Quick facts

Common names: Leyland cypress, cypress, leylandii

Scientific name: Cupressus x leylandii

Family: Cupressaceae

Origin: non-native

Leyland cypress trees can grow to 40m. The foliage is dense and hides much of the trunk. The bark is red-grey with ridges, and twigs are slender, brown and flexible.

Look out for: the smell of resin when the foliage is crushed.

Identified in winter by: male cones, which are yellow at tips of twigs. Female cones are rounded.


What does Leyland cypress look like?

Credit: FLPA / Alamy Stock Photo


Scale-like, soft and overlapping, leaves form in flat sprays on long stalks.

Credit: Marjan Cermelj / Alamy Stock Photo


Ball-shaped cones are small and brown, and each scale has a central spine.

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Did you know?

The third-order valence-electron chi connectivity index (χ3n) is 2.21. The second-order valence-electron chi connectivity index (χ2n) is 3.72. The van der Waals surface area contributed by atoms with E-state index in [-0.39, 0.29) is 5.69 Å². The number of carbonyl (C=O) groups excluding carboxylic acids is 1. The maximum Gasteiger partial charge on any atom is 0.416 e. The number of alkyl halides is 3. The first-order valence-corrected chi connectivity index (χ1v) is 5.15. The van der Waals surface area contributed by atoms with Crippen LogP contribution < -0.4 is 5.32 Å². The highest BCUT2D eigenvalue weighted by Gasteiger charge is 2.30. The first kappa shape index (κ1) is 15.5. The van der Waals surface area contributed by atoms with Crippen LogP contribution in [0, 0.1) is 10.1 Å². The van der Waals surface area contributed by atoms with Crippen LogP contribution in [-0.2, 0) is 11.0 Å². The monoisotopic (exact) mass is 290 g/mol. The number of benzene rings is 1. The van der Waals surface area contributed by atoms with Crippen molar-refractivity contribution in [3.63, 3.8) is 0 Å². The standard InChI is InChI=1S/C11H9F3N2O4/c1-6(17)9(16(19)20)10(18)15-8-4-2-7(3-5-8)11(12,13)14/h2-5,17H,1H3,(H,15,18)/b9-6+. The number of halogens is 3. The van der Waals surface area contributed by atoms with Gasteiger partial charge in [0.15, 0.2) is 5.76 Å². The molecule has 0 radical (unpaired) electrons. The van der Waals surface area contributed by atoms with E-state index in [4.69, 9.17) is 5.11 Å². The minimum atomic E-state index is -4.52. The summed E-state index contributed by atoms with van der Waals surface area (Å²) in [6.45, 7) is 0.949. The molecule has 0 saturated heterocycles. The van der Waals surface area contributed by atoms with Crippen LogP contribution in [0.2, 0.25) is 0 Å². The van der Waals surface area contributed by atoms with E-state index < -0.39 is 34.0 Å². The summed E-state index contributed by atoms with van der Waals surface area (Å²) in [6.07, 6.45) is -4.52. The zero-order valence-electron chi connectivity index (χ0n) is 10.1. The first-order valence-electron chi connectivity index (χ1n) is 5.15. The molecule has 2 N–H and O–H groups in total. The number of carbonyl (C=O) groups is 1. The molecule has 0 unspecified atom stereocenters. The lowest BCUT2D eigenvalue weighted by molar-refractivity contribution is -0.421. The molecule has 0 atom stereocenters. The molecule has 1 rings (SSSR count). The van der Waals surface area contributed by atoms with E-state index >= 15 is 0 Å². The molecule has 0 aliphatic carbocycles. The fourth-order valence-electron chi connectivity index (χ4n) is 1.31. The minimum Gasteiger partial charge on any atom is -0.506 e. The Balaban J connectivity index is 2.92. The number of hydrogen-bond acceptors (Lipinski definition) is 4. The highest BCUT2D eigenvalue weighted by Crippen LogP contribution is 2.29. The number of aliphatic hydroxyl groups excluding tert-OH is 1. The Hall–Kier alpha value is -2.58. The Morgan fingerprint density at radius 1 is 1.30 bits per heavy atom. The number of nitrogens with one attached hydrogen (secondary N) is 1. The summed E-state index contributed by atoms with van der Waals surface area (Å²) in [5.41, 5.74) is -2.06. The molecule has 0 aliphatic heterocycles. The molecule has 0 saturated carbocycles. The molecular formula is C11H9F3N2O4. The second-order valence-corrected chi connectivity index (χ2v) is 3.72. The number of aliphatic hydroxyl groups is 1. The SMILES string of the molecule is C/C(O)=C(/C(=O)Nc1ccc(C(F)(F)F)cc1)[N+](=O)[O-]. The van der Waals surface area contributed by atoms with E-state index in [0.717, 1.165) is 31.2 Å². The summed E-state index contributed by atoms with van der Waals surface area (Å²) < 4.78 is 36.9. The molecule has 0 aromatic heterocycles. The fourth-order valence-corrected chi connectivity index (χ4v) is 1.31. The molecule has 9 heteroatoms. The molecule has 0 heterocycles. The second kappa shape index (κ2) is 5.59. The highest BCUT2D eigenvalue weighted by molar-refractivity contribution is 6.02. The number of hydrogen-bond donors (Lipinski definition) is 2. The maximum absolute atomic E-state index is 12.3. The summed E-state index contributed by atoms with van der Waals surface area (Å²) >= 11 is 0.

It is thought that it was created by accident in a Welsh garden nursery in the 19th century, when two species of cypress – Monterey and Nootka (both from North America) cross-bred.

Where to find Leyland cypress

As a sterile hybrid accidentally created in Wales from two species of cypress from North America, Leyland cypress is not found in the wild. It is fast-growing and therefore commonly grown in the UK as a hedge in residential areas. It grows well in most soils and prefers full sun.

Credit: LPA / Alamy Stock Photo

Value to wildlife

When grown as a hedge, the dense foliage of Leyland cypress provides shelter for garden birds, which often nest in it.

Credit: FLPA / Alamy Stock Photo

Uses of Leyland cypress

Leyland cypress is most commonly used as a garden hedging plant as it grows very quickly and has dense foliage. However, its rate of growth often exceeds expectations and trees can quickly grow to 40m, becoming difficult to control and blocking light from neighbouring gardens.


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Threats and conservation

Brown patches can develop in summer when the trees are in active growth. They may be caused by cypress aphid, scale insects, dieback, canker, or even over-enthusiastic hedge trimming.